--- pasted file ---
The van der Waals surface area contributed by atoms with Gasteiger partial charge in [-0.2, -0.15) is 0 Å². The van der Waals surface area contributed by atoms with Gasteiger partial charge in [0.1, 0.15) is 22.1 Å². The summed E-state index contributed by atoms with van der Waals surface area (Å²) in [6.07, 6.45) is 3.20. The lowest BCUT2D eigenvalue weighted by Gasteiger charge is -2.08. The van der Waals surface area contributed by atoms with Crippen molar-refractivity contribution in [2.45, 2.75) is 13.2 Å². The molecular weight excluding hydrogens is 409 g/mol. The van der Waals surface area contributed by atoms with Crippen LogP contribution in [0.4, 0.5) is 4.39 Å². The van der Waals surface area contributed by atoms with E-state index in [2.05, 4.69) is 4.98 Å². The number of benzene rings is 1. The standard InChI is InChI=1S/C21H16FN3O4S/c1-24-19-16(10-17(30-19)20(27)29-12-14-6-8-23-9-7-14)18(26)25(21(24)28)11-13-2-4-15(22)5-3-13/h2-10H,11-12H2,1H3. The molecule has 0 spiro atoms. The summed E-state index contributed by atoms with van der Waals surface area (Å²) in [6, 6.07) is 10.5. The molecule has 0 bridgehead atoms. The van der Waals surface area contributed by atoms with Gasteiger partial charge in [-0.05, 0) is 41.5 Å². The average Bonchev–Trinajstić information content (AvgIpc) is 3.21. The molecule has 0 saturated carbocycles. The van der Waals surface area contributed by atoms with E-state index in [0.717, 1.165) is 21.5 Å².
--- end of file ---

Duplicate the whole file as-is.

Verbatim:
The van der Waals surface area contributed by atoms with Gasteiger partial charge in [-0.2, -0.15) is 0 Å². The van der Waals surface area contributed by atoms with Gasteiger partial charge in [0.1, 0.15) is 22.1 Å². The summed E-state index contributed by atoms with van der Waals surface area (Å²) in [6.07, 6.45) is 3.20. The lowest BCUT2D eigenvalue weighted by Gasteiger charge is -2.08. The van der Waals surface area contributed by atoms with Crippen molar-refractivity contribution in [2.45, 2.75) is 13.2 Å². The molecular weight excluding hydrogens is 409 g/mol. The van der Waals surface area contributed by atoms with Crippen LogP contribution in [0.4, 0.5) is 4.39 Å². The van der Waals surface area contributed by atoms with E-state index in [2.05, 4.69) is 4.98 Å². The number of benzene rings is 1. The standard InChI is InChI=1S/C21H16FN3O4S/c1-24-19-16(10-17(30-19)20(27)29-12-14-6-8-23-9-7-14)18(26)25(21(24)28)11-13-2-4-15(22)5-3-13/h2-10H,11-12H2,1H3. The molecule has 0 spiro atoms. The summed E-state index contributed by atoms with van der Waals surface area (Å²) in [6, 6.07) is 10.5. The molecule has 0 bridgehead atoms. The van der Waals surface area contributed by atoms with Gasteiger partial charge in [-0.05, 0) is 41.5 Å². The average Bonchev–Trinajstić information content (AvgIpc) is 3.21. The molecule has 0 saturated carbocycles. The van der Waals surface area contributed by atoms with E-state index in [0.717, 1.165) is 21.5 Å².